The kind, cruel art of sacking

The kind, cruel art of sacking

A Perth panel beating business that sacked a sick employee made headlines recently.

The Federal Court was told that Hi-Lite Automotive pressured a long-term employee to resign before sacking him to prevent him from taking sick leave.

The employee was owed around 500 hours’ sick leave when he told his boss he had cancer. It was found the employee did not resign and the employer told him he did not believe there was anything wrong with him, and sacked him.

The Federal Court fined the business $35,000, while the co-owner’s wife was fined a further $6500 over the issue.

It’s by no means an isolated case. According to the Fair Work Commission, 3508 unfair dismissal claims were finalised in the first quarter of FY2014. A massive 80% of these claims were settled either prior to or during the FWC conciliation process.

The aim of the commission is to settle as many claims as it can to avoid expensive court processes.

It’s working, with just 5% of the claims decided via court last year.

Should you sack someone?

HR expert Yvonne Walker advises businesses on the soundness of a decision to terminate an employee.

The founder of HR with Ease says that some types of conduct are sufficiently serious to warrant instant dismissal, including theft, fraud and violence, but the process to dismiss the employee must still be fair, she says.

“Most ongoing conduct or performance issue can be valid reasons to dismiss an employee, provided that the conduct or performance is affecting the business sufficiently to warrant letting the employee go,” Walker says.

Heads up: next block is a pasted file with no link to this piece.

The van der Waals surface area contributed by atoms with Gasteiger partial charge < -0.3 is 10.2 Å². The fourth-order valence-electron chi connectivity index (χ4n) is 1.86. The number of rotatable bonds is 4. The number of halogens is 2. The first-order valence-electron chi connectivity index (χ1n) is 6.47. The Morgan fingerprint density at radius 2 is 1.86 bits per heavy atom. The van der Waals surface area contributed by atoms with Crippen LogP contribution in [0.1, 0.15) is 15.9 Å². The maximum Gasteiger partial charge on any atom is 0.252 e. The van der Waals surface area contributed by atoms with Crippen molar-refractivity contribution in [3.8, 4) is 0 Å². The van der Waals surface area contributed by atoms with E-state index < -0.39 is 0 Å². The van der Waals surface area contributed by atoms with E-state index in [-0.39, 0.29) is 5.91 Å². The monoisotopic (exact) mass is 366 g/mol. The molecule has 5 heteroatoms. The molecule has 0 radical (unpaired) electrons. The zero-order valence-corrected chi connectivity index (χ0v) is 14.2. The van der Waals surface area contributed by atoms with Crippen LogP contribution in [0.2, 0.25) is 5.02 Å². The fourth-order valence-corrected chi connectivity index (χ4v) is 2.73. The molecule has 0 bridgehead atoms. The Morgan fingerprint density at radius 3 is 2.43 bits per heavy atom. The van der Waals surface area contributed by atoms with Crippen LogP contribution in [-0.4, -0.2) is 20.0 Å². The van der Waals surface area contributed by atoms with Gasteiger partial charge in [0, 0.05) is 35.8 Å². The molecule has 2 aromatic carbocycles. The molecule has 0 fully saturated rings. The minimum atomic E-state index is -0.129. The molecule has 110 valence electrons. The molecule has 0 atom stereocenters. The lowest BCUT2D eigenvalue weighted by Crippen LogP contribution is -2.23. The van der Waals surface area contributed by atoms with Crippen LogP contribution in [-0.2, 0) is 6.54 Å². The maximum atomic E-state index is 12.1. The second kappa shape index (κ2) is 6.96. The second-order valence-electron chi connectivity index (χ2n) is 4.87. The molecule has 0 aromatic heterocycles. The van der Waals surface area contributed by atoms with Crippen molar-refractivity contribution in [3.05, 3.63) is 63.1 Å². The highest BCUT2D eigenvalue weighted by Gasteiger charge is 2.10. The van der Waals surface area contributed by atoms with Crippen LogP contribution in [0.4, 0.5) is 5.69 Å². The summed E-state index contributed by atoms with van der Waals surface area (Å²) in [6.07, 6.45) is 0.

If you’re considering sacking someone for poor performance, it’s important that the employee is told what they need to do to improve and given a reasonable opportunity to make that improvement, she says.

She recommends businesses consult an HR professional or employment lawyer in complex situations.

If there is a valid reason for poor performance, such as their partner being ill, you should provide support, such as counselling, via an Employee Assistance Program, says founder of Sydney HR firm Employee Matters, Natasha Hawker says.

“Where there appears to be no reason for poor performance, you need to clearly explain the required performance levels required and ask whether they feel they’re able to do this. You may need to offer extra training or support,” Hawker says.

“You should set the improvement targets and review against them over a reasonable period to allow the individual to adjust.”

If performance doesn’t improve within the required time, advise the person that if improvement isn’t seen by the next meeting, their role is at risk of being terminated, Hawker says.

“This potential outcome needs to be made very clear to the employee,” she says.

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